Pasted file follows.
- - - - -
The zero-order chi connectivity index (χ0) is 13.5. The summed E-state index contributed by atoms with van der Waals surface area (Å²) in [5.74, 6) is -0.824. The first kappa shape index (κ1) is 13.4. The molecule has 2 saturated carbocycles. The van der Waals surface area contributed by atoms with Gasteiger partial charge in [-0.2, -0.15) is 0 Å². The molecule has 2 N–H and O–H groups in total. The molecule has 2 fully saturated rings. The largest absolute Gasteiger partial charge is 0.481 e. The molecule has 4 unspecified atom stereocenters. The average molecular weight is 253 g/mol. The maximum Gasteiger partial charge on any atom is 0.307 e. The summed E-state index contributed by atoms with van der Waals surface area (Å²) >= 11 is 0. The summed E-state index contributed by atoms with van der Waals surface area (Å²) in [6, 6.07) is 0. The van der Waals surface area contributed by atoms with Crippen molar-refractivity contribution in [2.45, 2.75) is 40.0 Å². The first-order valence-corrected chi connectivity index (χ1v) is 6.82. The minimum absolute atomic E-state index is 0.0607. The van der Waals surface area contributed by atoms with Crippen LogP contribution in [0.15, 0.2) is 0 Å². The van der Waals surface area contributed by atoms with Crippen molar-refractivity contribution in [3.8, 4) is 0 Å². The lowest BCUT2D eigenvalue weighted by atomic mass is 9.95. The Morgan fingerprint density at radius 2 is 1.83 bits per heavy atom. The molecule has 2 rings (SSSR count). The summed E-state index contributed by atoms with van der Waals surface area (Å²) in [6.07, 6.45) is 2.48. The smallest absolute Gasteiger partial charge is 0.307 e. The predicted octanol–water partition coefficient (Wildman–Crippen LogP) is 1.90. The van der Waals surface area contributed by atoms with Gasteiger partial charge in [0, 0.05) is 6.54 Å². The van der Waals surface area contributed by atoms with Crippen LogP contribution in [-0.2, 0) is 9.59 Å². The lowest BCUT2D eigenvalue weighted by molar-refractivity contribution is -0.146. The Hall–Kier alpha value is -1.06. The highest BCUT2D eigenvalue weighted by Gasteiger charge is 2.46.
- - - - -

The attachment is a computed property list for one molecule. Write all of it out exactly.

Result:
The zero-order chi connectivity index (χ0) is 13.5. The summed E-state index contributed by atoms with van der Waals surface area (Å²) in [5.74, 6) is -0.824. The first kappa shape index (κ1) is 13.4. The molecule has 2 saturated carbocycles. The van der Waals surface area contributed by atoms with Gasteiger partial charge in [-0.2, -0.15) is 0 Å². The molecule has 2 N–H and O–H groups in total. The molecule has 2 fully saturated rings. The largest absolute Gasteiger partial charge is 0.481 e. The molecule has 4 unspecified atom stereocenters. The average molecular weight is 253 g/mol. The maximum Gasteiger partial charge on any atom is 0.307 e. The summed E-state index contributed by atoms with van der Waals surface area (Å²) >= 11 is 0. The summed E-state index contributed by atoms with van der Waals surface area (Å²) in [6, 6.07) is 0. The van der Waals surface area contributed by atoms with Crippen molar-refractivity contribution in [2.45, 2.75) is 40.0 Å². The first-order valence-corrected chi connectivity index (χ1v) is 6.82. The minimum absolute atomic E-state index is 0.0607. The van der Waals surface area contributed by atoms with Crippen LogP contribution in [0.15, 0.2) is 0 Å². The van der Waals surface area contributed by atoms with Crippen molar-refractivity contribution in [3.8, 4) is 0 Å². The lowest BCUT2D eigenvalue weighted by atomic mass is 9.95. The Morgan fingerprint density at radius 2 is 1.83 bits per heavy atom. The molecule has 2 rings (SSSR count). The summed E-state index contributed by atoms with van der Waals surface area (Å²) in [6.07, 6.45) is 2.48. The smallest absolute Gasteiger partial charge is 0.307 e. The predicted octanol–water partition coefficient (Wildman–Crippen LogP) is 1.90. The van der Waals surface area contributed by atoms with Gasteiger partial charge in [0, 0.05) is 6.54 Å². The van der Waals surface area contributed by atoms with Crippen LogP contribution in [-0.2, 0) is 9.59 Å². The lowest BCUT2D eigenvalue weighted by molar-refractivity contribution is -0.146. The Hall–Kier alpha value is -1.06. The highest BCUT2D eigenvalue weighted by Gasteiger charge is 2.46.